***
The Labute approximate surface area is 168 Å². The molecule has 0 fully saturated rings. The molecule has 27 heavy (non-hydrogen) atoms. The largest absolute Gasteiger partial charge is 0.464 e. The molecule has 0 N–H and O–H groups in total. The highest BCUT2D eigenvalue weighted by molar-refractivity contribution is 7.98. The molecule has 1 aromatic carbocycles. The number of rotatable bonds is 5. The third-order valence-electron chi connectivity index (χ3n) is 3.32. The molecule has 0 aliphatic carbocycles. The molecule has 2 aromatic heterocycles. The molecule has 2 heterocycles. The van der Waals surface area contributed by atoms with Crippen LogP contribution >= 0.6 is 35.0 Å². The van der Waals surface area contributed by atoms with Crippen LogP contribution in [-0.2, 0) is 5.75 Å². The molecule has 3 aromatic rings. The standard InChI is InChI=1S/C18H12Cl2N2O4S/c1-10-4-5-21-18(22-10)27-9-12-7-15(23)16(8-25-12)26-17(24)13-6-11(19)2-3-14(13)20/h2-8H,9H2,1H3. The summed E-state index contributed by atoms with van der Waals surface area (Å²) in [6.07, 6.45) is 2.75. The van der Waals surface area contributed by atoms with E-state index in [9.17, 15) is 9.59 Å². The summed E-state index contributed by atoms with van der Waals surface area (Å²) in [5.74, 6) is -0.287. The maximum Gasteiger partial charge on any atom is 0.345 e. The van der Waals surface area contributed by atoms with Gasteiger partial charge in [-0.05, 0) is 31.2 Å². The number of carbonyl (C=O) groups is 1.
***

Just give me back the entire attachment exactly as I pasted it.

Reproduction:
The Labute approximate surface area is 168 Å². The molecule has 0 fully saturated rings. The molecule has 27 heavy (non-hydrogen) atoms. The largest absolute Gasteiger partial charge is 0.464 e. The molecule has 0 N–H and O–H groups in total. The highest BCUT2D eigenvalue weighted by molar-refractivity contribution is 7.98. The molecule has 1 aromatic carbocycles. The number of rotatable bonds is 5. The third-order valence-electron chi connectivity index (χ3n) is 3.32. The molecule has 0 aliphatic carbocycles. The molecule has 2 aromatic heterocycles. The molecule has 2 heterocycles. The van der Waals surface area contributed by atoms with Crippen LogP contribution >= 0.6 is 35.0 Å². The van der Waals surface area contributed by atoms with Crippen LogP contribution in [-0.2, 0) is 5.75 Å². The molecule has 3 aromatic rings. The standard InChI is InChI=1S/C18H12Cl2N2O4S/c1-10-4-5-21-18(22-10)27-9-12-7-15(23)16(8-25-12)26-17(24)13-6-11(19)2-3-14(13)20/h2-8H,9H2,1H3. The summed E-state index contributed by atoms with van der Waals surface area (Å²) in [6.07, 6.45) is 2.75. The van der Waals surface area contributed by atoms with E-state index in [9.17, 15) is 9.59 Å². The summed E-state index contributed by atoms with van der Waals surface area (Å²) in [5.74, 6) is -0.287. The maximum Gasteiger partial charge on any atom is 0.345 e. The van der Waals surface area contributed by atoms with Gasteiger partial charge in [-0.05, 0) is 31.2 Å². The number of carbonyl (C=O) groups is 1.